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IWC 2017 meeting in Bled, Slovenia

Hues of blues and vibrant greens reflect off the calm, clear waters of Lake Bled, a fairytale of a place located in the upper region of northwestern Slovenia. It is this quaint community of Bled, nestled in the foothills of the Julian Alps and famous for its cream cake, that set the stage for nearly 200 scientists from over 40 countries to present their recommendations for whale management policies at the International Whaling Commission’s Scientific Committee meeting in May.

The Scientific Committee (SC) is the body that advises the International Whaling Commission (IWC) on whale stock management and conservation measures. Pacific Whale Foundation (PWF) Founder, Greg Kaufman is an Invited Participant to the SC and serves on several subcommittees including: Whalewatch, Southern Hemisphere whales, Small Cetaceans, Photo-ID and Non-deliberate Human Induced Mortality on Cetaceans. He also serves as the international whalewatch representative to the IWC’s Conservation Committee. Part of PWF’s presence at the IWC is to help ensure scientifically based management of the world’s whale populations.

PWF has been instrumental in providing a comprehensive assessment of the impacts and value of whalewatching. Greg is a team member for the IWC’s Modeling and Assessment of the Whalewatch Industry (MAWI) that will undertake a workshop in the next six months to define a long-term assessment on global whalewatch operations. Since 2010, Greg has also been involved in drafting an international Strategic Plan for Whalewatching. This plan is undergoing further review with an expected international roll-out in the next few years.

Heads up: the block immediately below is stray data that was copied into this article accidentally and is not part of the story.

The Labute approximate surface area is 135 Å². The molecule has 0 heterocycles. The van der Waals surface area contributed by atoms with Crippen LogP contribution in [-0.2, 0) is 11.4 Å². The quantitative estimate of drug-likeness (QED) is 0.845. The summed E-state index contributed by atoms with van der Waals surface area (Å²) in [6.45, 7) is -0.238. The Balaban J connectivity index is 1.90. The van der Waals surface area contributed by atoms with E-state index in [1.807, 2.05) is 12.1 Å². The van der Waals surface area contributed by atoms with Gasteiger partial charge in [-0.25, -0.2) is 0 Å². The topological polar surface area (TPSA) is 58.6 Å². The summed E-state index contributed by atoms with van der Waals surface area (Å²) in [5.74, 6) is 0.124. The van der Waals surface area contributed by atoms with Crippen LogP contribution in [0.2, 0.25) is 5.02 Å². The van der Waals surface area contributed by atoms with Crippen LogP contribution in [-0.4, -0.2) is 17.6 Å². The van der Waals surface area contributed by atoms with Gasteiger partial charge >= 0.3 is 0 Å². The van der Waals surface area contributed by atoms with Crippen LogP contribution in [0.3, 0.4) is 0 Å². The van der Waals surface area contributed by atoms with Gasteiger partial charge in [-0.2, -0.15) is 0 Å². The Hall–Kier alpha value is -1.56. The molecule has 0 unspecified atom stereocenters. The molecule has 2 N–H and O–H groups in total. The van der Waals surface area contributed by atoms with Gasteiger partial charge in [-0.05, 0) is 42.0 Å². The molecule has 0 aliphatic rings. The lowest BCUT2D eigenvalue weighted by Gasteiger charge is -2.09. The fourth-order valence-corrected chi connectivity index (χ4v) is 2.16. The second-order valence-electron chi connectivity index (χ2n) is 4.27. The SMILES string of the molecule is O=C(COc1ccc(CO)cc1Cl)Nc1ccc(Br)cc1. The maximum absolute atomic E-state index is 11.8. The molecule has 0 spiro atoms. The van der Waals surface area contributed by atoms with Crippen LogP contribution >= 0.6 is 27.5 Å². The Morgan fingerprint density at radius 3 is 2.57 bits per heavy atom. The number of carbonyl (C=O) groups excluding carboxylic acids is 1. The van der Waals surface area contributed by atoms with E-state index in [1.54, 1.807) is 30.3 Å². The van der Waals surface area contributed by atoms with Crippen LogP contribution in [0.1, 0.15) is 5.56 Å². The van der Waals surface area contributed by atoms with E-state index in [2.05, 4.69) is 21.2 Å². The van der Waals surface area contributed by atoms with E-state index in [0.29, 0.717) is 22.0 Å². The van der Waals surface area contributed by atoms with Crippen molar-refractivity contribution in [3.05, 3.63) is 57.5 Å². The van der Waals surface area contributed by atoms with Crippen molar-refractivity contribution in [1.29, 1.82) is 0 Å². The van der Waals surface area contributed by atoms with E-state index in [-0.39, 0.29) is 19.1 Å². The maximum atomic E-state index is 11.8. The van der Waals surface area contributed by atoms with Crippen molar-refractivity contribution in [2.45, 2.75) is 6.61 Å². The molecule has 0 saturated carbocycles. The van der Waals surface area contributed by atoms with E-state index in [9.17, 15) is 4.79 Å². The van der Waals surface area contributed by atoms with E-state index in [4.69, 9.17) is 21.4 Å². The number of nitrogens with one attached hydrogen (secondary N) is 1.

A dozen papers authored, co-authored, or using PWF data were presented to the SC this year. One of the most highly regarded papers was focused on photo-identification of Bryde’s whales in Latin America. This work, long thought to be near impossible to conduct, was co-led by PWF Ecuador researcher, Cristina Castro who collected and compiled the data. Barbara Galletti also presented research funded by PWF on Chilean blue whales, focusing on a small population found off the coast of Chiloe Island.

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Field season in Australia is underway

Pacific Whale Foundation’s Australia research program is off to a great start this year. Based out of the town of Hervey Bay, we observe the whales as they migrate along the east coast of Australia, traveling south to their Antarctic feeding grounds. We have had some amazing whale encounters, and we are already starting to see mothers arriving with their calves. Our research staff and volunteers have been going out daily since mid-July to photograph the humpback whales that migrate through the region. The whales in this population mate and have their calves in the tropical areas of northeast Australia and Oceania. The bay is relatively shallow and protected by Fraser Island, offering a nice area for the whales to stop over during their long migration south.

Working from the MV Amaroo operated by the Hervey Bay Boat Club, our researchers take opportunistic identification photos of the underside of the whales’ tail flukes. Since each fluke is unique to the individual, these photos allow us to compare the fluke of each whale we see in the field with our catalog of known whales to determine the history of sightings for each animal. Additionally, the team tries to get photos of the dorsal fins and body of the animal which helps us assess overall body condition as well as any lesions or scars that may indicate injury or poor health. To learn more about our Australian research projects, visit our website. To try your hand at matching fluke photos from our South Pacific catalog, create an account and get started at Match My Whale.